The Chinese solar industry has long had trouble turning tremendous growth into profits or high valuations on U.S. stock exchanges. That's one reason there's now a trend of taking the few remaining Chinese solar manufacturers private and away from the scrutiny of the market. 

JA Solar (NASDAQ: JASO) is the latest to get an offer from management to go private, which will value the company at just $362.1 million, or $7.55 per share. That seems crazy for a company with $2.6 billion in revenue over the past year, but it's where the solar industry is today. Here's a look at this deal and what it may mean for the solar industry more broadly. 

Solar panels with transmission lines in the background.

Image source: Getty Images.

The JA Solar buyout in a nutshell

JA Solar's buyout is being led by Executive Chairman and CEO Baofan Jin, along with "Rollover Shareholders." Jin is also a prominent government figure in China, which could help push the acquisition forward and give some direction for JA Solar's future. The cash interest to current shareholders will be $1.51 per share, which is how we get to the $7.55 per share for each ADS (the shares traded in the U.S.) mentioned above. 

Management has been talking publicly about taking JA Solar private for more than two years, initially contemplating a $9.69 buyout price for each ADS. But this time the offer seems more legitimate and would follow a trend in China's solar industry. 

Why China's solar industry is going private

Trina Solar started the charge of major solar manufacturers going private, completing its deal earlier this year. JA Solar would be the second major Chinese solar manufacturer to go private and leave Hanwha Q-Cells, Canadian Solar, and JinkoSolar as the three major Chinese solar manufacturers that are public and U.S.-traded. 

The truth of the matter is that Chinese solar manufacturers have always had ties to China itself and an unwritten obligation to the country. Early on, that meant growing operations and hiring workers even if operations weren't profitable. And China's state-run banks provided billions in loans to make the growth happen.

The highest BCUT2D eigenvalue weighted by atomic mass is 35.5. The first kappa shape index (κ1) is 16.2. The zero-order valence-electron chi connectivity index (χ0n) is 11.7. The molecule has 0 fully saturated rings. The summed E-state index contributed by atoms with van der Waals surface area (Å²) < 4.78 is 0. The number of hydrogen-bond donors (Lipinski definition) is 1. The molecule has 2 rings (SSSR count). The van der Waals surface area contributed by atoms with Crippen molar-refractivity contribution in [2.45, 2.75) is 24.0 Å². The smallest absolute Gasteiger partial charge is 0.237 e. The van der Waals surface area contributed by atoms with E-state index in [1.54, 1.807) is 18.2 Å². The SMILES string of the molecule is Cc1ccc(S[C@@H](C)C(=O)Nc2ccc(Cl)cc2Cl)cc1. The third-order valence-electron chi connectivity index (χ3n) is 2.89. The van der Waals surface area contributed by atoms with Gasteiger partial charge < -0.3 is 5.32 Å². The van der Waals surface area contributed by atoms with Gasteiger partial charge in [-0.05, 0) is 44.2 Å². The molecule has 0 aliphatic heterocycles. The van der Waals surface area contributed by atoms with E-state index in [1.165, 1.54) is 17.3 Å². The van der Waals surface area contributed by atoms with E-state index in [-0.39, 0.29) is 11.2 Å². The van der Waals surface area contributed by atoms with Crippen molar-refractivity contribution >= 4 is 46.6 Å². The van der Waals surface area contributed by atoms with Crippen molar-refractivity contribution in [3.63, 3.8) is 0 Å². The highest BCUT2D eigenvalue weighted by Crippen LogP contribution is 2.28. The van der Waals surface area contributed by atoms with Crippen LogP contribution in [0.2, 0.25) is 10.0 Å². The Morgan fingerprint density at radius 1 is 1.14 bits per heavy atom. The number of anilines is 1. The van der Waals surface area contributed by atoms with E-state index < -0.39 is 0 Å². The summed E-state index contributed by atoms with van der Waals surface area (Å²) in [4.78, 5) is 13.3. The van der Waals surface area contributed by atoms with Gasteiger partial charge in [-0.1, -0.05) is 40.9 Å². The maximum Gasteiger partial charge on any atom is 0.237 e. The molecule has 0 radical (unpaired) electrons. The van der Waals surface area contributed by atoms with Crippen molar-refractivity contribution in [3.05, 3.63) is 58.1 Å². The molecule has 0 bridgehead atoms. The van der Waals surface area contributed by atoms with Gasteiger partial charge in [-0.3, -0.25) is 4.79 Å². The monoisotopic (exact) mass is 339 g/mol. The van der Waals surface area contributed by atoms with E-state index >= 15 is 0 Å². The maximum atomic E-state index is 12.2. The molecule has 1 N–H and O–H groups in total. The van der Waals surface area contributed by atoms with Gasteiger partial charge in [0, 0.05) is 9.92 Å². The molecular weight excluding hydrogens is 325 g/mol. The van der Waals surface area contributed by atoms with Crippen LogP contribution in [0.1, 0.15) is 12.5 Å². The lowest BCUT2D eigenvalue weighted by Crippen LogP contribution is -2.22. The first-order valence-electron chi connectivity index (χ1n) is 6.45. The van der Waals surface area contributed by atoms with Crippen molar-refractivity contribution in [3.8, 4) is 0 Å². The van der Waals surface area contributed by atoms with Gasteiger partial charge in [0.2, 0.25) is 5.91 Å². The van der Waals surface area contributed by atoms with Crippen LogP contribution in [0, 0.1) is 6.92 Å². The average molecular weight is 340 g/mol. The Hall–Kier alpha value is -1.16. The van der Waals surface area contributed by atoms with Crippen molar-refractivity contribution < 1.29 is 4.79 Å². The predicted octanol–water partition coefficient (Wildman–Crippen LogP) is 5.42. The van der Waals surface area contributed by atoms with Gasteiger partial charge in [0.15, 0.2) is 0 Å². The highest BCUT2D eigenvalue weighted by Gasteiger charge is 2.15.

Lately, Chinese solar manufacturers have been sending most of their modules to projects in China, despite the fact that economics may dictate better sale prices elsewhere. As China has implemented programs to grow domestic solar installations, the expectation has been that domestic manufacturers would fill the demand. What they've foregone is high solar panel prices in the U.S., which has seen strong demand ahead of potential tariff implementation in early 2018. That's left manufacturers with very little profit, despite strong short-term industry trends. 

What this means for solar energy broadly

What we don't know is if Chinese manufacturers going private will mean that they'll be given an incentive to constrain supply and generate sustainable profits through sales to Chinese developers. If companies have less incentive to grow -- due to attempting to please public markets -- and focus on more profitable operations, it could help stabilize solar panel prices. 

It's also possible being private will mean companies push to grow manufacturing and employment in other parts of the business like installation, something the government has indicated it wants to lead the world in. That could lead to more government-sponsored funding to flood into the industry, leading to higher solar panel supply and continuing to push down prices. 

How government policy is set will affect market-based suppliers like SunPower (SPWR -2.21%) and First Solar (FSLR 0.43%), who don't have the same government subsidies to fall back on. Right now, it's not clear which path Trina or JA Solar will choose, but they'll be making plans without public eyes watching them. That lack of transparency will make it harder for investors to decipher just how China's solar companies are doing compared to U.S. competition.